Parents ask Northgate to look at bullying

Parents and grandparents concerned that bullying is not being adequately addressed by the Northgate School District have asked the administration and school board to take a “zero tolerance” approach to the problem that has plagued schools probably as long as they have existed.

The addition of electronic means of bullying not only has given bullies new weapons, but also has increased awareness of the problem and its potential consequences. Nearly every state in the U.S. now has laws concerning bullying. In Pennsylvania there are numerous statutes that can be applied in the case of bullying, but one law that directly addresses the educational setting. The Safe Schools Act not only defines bullying, but requires school districts to regularly update bullying policies, provide training programs for teachers and administrators, implement anti-bullying programs, and report incidents of bullying along with any other crimes that may occur in the school.

Two women have organized a social media group to address what they say is a major problem in the district's schools. Sue Vesch told the school board that numerous incidents have occurred, particularly at Avalon Elementary, and that the bullies are not being disciplined.

Another parent agreed. “Things are happening and being swept under the rug.

According to Northgate's official records, bullying really isn't a major disciplinary problem. According to superintendent Dr. Caroline Johns, the district reported only two incidents classified as bullying in 2015-16, none in 2016-17, and six in the 2017-18 school year.

According to the U.S. Department of Health and Human Services, nationally, 28 percent of students in grades 6-12 experience bullying and 20 percent of students in grades 9-12 experience bullying. Other sources estimate that as many as 60 percent of bullying is never reported.

There also may be a problem in accurately identifying what behavior constitutes bullying, as opposed to just a kid being mean. The key element of bullying is an imbalance, real or perceived, in social power or standing that is used to exclude the victim from a particular group.

The Pennsylvania Department of Education defines bullying as: “unwanted, aggressive behavior among school aged children that involves a real or perceived power imbalance. The behavior is repeated, or has the potential to be repeated, over time.”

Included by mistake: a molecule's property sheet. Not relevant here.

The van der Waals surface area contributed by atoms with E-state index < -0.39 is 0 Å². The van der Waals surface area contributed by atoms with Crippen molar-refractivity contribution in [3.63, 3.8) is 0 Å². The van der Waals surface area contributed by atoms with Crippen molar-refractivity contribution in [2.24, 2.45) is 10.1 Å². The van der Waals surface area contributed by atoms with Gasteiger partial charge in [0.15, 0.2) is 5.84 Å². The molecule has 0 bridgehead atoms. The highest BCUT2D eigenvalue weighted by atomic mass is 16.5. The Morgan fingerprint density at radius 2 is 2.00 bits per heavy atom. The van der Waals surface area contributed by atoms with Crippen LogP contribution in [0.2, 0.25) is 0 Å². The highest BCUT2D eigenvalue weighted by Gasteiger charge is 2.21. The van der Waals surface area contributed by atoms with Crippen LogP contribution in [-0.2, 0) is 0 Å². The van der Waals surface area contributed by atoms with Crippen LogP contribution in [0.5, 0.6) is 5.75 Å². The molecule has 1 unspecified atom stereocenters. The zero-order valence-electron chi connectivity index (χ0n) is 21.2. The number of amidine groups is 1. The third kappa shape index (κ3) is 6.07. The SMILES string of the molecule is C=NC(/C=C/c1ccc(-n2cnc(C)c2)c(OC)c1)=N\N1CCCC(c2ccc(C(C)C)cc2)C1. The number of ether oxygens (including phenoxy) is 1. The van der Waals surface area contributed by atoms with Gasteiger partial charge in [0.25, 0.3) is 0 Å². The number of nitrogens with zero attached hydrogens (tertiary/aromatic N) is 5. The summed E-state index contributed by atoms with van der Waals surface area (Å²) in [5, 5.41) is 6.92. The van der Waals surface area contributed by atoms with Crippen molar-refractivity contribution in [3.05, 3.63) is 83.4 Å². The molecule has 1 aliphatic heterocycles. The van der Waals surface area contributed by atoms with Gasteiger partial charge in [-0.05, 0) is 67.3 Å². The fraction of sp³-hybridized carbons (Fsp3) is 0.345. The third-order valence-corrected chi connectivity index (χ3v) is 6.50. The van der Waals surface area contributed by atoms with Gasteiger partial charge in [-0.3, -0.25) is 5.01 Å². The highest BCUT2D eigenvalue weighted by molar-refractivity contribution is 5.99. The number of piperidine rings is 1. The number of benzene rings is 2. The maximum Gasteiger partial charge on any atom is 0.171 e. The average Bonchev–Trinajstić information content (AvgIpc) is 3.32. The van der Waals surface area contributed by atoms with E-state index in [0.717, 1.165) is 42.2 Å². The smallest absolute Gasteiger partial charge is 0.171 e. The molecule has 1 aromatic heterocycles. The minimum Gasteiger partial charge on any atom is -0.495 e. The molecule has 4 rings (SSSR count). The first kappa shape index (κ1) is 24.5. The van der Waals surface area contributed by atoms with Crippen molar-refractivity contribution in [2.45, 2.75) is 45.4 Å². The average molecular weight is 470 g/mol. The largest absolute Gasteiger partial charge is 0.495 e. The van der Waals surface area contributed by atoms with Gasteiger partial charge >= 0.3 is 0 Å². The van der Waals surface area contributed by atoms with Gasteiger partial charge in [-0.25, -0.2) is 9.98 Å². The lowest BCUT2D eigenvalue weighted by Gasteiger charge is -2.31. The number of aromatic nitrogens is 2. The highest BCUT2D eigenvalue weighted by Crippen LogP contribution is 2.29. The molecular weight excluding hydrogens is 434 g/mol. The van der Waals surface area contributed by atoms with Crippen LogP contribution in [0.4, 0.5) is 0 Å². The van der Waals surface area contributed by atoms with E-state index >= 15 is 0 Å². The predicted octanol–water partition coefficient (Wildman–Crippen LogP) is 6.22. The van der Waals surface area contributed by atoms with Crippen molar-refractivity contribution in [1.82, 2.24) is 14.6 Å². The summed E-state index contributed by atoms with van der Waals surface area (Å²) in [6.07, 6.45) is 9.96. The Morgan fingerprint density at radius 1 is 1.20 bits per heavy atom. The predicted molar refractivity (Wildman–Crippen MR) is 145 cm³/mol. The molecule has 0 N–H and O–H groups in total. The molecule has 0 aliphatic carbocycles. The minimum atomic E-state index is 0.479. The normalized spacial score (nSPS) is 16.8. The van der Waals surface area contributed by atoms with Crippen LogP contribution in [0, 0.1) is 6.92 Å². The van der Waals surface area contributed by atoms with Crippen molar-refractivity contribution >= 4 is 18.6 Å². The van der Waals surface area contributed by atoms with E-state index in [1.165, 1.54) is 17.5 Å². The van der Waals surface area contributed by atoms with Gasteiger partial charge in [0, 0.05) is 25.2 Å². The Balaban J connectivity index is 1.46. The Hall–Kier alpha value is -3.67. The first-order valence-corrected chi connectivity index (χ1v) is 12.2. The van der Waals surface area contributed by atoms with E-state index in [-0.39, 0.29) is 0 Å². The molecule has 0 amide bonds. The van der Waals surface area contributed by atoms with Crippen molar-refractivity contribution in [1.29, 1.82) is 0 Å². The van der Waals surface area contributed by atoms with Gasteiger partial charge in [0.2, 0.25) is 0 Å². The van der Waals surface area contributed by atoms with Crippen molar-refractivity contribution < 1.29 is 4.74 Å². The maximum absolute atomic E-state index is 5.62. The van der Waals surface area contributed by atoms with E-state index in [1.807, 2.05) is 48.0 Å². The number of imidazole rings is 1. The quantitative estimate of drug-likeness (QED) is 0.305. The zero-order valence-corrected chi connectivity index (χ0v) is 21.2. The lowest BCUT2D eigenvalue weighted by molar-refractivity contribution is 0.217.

Psychologists have defined bullying as follows: “Bullying is the use of force, threat, or coercion to abuse, intimidate or aggressively dominate others. The behavior is often repeated and habitual. One essential prerequisite is the perception, by the bully or by others, of an imbalance of social or physical power, which distinguishes bullying from conflict.”
Pennsylvania anti-bullying laws include the following definitions of bullying and cyberbullying, which are included in Northgate's anti-bullying policy:

Bullying shall mean an intentional electronic, written, verbal or physical act, or a series of acts: directed at another student or students; which occurs in a school setting; that is severe, persistent or pervasive; and that has the effect of doing any of the following: substantially interfering with a student's education; creating a threatening environment; or substantially disrupting the orderly operation of the school; and “school setting” shall mean in the school, on school grounds, in school vehicles, at a designated bus stop or at any activity sponsored, supervised or sanctioned by the school.

The Northgate School District regularly incorporates the concepts of “Random Acts of Kindness” and “Be the Nice Kid” into educational programs, particularly at the grade school level, which is one of the things identified as helping to reduce bullying. The Pennsylvania Department of Education (PDE) and the state's Office for Safe Schools have established an extensive program to help educators, parents and students address the issue of bullying. The state even operates a hotline for parents and students, which can be accessed by calling 1-866-716-0424.

Johns has agreed to work with Northgate parents concerned about bullying.